Indonesia: A Holistic Approach
The causes of malnutrition and undernutrition are complex. While poverty does play a major role, it is not merely a lack of food that plagues these families.
Undernutrition occurs when not enough food is eaten and the child is repeatedly ill from infectious diseases with lowered resistance to infection and more likely to die from common childhood diseases such as diarrhoeal diseases and respiratory infections (UNICEF 2007). The ones who survive are likely to be caught up in a spiral of recurring sickness and slowed growth, often with irreversible damage to their mental and social development.
Well nourished women face fewer risks during pregnancy and childbirth and their children have a better start in life. Well nourished children perform better at school, grow into healthier adults and are able to give their own children a better start in life.
Children attending FMCH programmes in Jakarta are undernourished and come from impoverished families, living in basic conditions. Often their parents are unemployed or, if lucky enough to be employed, find work selling food on the streets of Jakarta or driving vans in their villages (kampungs). Families share washing and bathroom facilities with several other families in their village. Water is pumped by hand or winched up by bucket from wells in the ground: again several families sharing one pump. Water has to be boiled before being used for cooking or drinking. If the well water becomes contaminated through flooding, as happens frequently during the rainy season, families have to buy their water from local vendors. An additional expense for already stretched family resources.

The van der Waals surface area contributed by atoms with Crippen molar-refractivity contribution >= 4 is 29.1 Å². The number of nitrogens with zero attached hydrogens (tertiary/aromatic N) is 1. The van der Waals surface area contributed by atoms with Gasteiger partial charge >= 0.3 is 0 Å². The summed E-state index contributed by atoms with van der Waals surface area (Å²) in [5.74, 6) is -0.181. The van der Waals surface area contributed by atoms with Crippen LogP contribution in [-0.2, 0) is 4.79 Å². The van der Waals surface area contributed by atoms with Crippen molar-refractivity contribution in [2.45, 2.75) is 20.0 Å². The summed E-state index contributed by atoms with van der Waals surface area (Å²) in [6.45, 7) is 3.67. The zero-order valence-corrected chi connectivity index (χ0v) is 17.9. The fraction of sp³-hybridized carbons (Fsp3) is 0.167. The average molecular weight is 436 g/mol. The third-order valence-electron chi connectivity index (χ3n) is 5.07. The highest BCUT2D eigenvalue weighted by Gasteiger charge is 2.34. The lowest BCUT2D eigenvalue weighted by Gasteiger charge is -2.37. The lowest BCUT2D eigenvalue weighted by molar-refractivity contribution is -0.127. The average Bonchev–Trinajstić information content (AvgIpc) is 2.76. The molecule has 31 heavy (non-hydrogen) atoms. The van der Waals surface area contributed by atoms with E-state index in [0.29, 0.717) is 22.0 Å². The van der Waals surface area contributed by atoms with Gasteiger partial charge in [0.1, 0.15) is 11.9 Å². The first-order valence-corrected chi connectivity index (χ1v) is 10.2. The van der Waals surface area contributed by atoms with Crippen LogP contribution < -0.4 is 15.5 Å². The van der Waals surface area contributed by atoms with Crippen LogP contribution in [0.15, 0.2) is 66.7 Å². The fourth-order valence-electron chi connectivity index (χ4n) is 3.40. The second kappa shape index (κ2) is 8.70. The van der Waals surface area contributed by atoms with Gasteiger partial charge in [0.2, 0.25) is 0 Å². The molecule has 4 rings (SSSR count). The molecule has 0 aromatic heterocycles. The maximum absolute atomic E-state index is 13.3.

Parents have often had limited education: many of them only having had schooling up to the ages of 12 years old. Recent statistics show that even though nearly 93% of children enrol in primary school education (7-12 yrs of age) only 82% of those who start in Grade 1 reach Grade 5 (Susenas 2003) and net enrolment ratio in junior high school (13-15 yrs of age) falls to just 58% (MoNE).
With these many problems facing families and their children, a multi faceted programme has been developed to try and alleviate the causes of undernutrition and poverty.
First, to address the most immediate nutritional needs, underweight children are given well-balanced meals three times each week. When severely undernourished children are brought to the Foundation an intensive daily feeding programme is set up to address their needs and occasionally hospitalization is immediately necessary.
But there are also longer-term efforts directed at eradicating the root causes of undernutrition/malnutrition.
Often mothers of underweight children simply do not know what to feed their children. Thus FMCH works with these mothers, teaching them about nutrition, hygiene and food preparation techniques.
The awareness of mothers is so important that FMCH has developed a comprehensive, self-sustaining programme to train health workers in the community at large. These key community resources will learn how to identify malnutrition in children that come to see them, and how to work effectively with mothers to combat it.
Illnesses, such as diarrhea and TB, can prevent perfectly nutritious diets from being of any benefit to a child. So doctors are available for consultation, free of charge, twice a week at FMCH premises. They also give the children monthly check-ups to monitor progress.
While poverty is not the only cause of malnutrition, it is a significant contributing factor. Thus FMCH runs skill-building activities for mothers that teach them income generating skills.
Finally, addressing their psychological and social development, children from poor families can also participate in an early childhood education programme that meets up to five times each week.
One morning a week, FMCH is open to English speaking mothers (Indonesian and expatriate) and their babies, who gather informally to talk to volunteer health professionals on topics such as breastfeeding, weaning and sleep problems New Mother Support Group.